Related documents

Barley reprimand
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Barley disbarment
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A former candidate for Durham County District Court judge who formerly hosted a WNCU show has been disbarred for “knowingly and intentionally” misappropriating $53,275 of her clients’ money.

The N.C. State Bar issued the order in October after attorney Tracy Barley admitted to its findingsa pattern of refinancing loans for clients and then failing to pay off mortgages as instructedand offered her resignation.

The Wake County General Court of Justice found that from April 2003 to March 2006, Barley deposited funds from at least 17 clients into her own account and delayed payment, in some cases for more than six years.

“Barley utilized funds held in trust for some clients to cover funds that she had misappropriated from other clients,” the order states. “Barley utilized entrusted funds for her own personal benefit or for the benefit of third parties without authorization to do so from the beneficial owners of the funds.”

She also did not maintain adequate records.

In one instance, after completing a refinancing for a client, Barley took $88,787 and deposited it into an attorney trust account. But instead of paying off the client’s debt in December 2003, as instructed, Barley paid her client’s monthly mortgage from 2004 until recently.

According to court documents, over 17 years, Barley had several liens against her totaling $349,028. She also declared bankruptcy in October 2002. Barley could not be reached by phone at her home for comment. The number at her office in downtown Durham has been disconnected.

Meanwhile, Barley was running for office and earning appointments to advisory boards. In 2006 she ran for a District 14 judgeship, on a platform that proclaimed she would be “decisive, fair and in touch with our community.” The Indy endorsed her in the 2006 primary and general election. Incumbent Ann McKown won that race with 55 percent of the vote.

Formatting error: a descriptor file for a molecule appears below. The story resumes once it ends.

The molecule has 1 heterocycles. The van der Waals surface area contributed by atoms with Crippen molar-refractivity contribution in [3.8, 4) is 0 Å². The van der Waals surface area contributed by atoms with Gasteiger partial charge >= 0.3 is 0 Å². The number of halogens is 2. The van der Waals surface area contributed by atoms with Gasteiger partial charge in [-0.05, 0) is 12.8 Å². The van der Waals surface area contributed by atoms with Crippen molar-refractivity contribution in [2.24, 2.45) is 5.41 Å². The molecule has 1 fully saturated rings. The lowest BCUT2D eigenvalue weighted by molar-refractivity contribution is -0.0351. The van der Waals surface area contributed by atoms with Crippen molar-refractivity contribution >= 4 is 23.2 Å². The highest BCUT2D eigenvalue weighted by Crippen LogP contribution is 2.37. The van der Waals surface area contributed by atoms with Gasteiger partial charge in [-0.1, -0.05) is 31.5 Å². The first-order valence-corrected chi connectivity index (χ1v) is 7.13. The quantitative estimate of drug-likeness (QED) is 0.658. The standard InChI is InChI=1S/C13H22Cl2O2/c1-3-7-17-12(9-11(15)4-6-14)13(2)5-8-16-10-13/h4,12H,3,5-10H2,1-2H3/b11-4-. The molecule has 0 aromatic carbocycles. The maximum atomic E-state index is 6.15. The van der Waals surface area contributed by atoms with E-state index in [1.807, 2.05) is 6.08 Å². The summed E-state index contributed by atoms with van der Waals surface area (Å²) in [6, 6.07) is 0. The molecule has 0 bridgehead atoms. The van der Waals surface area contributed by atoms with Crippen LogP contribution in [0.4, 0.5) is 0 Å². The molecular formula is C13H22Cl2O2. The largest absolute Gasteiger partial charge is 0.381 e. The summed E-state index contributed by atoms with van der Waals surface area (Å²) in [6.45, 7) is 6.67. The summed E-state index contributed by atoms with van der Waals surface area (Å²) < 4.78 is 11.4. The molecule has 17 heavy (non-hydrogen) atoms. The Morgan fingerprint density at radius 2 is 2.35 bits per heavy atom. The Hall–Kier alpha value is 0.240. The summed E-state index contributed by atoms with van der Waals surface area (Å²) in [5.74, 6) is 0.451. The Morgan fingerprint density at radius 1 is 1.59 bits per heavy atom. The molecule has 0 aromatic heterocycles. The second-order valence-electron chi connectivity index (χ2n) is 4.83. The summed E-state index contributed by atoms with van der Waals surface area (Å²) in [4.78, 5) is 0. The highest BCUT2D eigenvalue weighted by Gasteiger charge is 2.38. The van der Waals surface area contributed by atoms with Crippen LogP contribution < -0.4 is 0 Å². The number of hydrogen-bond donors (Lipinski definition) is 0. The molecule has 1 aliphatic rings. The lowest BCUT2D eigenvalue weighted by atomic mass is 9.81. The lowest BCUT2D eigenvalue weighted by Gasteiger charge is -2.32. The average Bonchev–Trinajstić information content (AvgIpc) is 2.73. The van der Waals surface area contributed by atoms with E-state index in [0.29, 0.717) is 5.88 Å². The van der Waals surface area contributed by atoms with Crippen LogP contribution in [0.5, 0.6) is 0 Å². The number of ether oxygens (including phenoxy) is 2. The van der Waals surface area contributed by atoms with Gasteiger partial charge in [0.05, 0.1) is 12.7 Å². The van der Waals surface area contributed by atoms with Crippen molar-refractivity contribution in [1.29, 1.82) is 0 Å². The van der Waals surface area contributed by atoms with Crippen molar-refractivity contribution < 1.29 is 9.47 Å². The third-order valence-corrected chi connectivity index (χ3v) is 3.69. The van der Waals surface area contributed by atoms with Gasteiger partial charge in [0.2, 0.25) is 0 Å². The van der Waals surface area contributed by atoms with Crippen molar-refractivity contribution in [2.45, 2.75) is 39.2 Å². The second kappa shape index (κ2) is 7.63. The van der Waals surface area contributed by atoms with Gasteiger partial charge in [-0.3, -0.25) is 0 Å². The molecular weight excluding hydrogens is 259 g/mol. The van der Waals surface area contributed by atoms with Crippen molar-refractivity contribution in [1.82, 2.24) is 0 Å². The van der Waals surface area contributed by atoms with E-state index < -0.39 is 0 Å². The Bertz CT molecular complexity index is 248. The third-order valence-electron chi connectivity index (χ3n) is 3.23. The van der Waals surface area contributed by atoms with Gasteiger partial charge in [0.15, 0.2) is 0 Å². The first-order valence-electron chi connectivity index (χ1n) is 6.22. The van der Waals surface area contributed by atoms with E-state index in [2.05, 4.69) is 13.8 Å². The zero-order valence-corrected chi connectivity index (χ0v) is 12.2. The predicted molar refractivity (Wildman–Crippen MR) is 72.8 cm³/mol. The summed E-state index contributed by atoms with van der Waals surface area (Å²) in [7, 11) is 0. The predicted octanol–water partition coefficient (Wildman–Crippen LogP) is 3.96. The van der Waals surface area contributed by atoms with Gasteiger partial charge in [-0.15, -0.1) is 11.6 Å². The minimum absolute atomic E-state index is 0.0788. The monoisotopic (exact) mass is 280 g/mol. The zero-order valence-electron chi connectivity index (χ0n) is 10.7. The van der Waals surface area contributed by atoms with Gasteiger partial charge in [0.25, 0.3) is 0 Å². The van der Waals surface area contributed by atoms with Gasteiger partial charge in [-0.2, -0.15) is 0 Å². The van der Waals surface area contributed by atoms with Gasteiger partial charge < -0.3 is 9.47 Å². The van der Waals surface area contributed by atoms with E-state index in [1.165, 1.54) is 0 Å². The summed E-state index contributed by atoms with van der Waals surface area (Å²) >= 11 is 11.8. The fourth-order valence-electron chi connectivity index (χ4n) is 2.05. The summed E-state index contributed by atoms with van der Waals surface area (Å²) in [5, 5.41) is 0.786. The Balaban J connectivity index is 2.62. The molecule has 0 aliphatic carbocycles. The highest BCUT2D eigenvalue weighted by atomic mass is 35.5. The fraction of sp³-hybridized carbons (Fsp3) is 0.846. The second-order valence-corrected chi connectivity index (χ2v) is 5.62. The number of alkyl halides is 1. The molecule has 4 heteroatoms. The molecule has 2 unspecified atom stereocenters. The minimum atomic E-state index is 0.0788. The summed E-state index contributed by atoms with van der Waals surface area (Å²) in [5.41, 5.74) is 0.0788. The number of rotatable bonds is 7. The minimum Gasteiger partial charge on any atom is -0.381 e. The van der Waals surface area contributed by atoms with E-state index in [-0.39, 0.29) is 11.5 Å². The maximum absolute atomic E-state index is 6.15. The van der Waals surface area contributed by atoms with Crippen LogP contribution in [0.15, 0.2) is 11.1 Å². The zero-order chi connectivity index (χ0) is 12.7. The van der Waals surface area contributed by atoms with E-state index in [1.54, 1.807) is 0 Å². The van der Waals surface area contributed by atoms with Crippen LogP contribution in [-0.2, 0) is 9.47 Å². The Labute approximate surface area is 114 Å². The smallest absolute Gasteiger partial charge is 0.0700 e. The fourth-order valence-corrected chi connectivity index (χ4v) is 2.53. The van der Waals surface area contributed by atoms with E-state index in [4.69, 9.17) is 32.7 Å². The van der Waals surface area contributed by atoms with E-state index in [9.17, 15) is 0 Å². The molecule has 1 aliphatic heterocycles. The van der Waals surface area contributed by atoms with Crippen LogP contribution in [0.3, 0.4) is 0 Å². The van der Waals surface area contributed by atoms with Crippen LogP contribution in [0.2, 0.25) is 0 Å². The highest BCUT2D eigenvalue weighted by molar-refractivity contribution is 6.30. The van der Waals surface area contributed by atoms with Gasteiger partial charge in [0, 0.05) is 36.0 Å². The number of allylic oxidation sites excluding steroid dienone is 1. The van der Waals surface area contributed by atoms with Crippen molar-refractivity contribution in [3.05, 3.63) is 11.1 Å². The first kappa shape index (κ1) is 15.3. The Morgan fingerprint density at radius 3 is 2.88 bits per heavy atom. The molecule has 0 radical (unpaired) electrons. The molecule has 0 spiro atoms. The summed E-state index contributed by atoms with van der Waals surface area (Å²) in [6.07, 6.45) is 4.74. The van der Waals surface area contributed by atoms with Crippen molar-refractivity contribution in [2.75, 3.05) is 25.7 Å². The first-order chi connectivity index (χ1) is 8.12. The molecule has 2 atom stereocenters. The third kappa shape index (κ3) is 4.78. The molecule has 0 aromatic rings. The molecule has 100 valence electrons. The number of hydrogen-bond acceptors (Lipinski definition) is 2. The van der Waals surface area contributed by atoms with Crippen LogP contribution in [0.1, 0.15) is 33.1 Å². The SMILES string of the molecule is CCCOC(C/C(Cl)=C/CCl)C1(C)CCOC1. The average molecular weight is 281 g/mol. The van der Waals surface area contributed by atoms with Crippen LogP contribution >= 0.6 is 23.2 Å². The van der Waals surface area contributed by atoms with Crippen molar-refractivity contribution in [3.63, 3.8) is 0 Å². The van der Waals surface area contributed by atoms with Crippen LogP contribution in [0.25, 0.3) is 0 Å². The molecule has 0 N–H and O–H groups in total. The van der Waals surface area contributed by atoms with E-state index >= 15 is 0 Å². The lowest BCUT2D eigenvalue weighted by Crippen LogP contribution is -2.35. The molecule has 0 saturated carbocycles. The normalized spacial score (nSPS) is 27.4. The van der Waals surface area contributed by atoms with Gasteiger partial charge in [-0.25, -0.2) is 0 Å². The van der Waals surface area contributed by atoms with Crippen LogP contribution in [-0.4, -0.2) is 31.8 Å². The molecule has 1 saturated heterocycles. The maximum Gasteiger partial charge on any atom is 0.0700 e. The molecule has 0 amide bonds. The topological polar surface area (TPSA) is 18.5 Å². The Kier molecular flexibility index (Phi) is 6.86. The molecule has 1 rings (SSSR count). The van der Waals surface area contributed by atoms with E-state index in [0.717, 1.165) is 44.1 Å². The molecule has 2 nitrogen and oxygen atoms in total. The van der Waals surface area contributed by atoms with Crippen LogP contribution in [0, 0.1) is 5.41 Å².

Barley’s campaign ads also promoted her experience as a past president of the N.C. Central University School of Law Alumni Association, as president of the advisory board of Legal Aid of N.C.-Durham Office from 2004–2005 and as a commissioner with the N.C. Social Services Commission from 2002–2004.

For six years, Barley co-hosted Legal Eagles, an advice program on N.C. Central’s radio station, WNCU, fielding calls and offering guidance on divorce, wills and contract law.

NCCU spokeswoman Cynthia Fobert declined to comment other than to say that Barley has not been on the air for two years.

“November 2008 was the end of that program,” she said. “That’s the extent of our involvement with her.”

Around the time Barley left the airwaves, she received a reprimand for professional misconduct from the Grievance Committee of the N.C. State Bar. In that case, Barley neglected to file the appropriate paperwork to close a client’s mother’s estate and lied about it, according to the reprimand. Barley quit responding to the client’s calls but failed to file a motion to withdraw as counsel.

She paid a $100 fine.

“The Grievance Committee trusts that you will heed this reprimand, that it will be remembered by you, that it will be beneficial to you, and that you will never again allow yourself to depart from adherence to the high ethical standard of the legal profession,” committee Chairman James Fox wrote in the filing.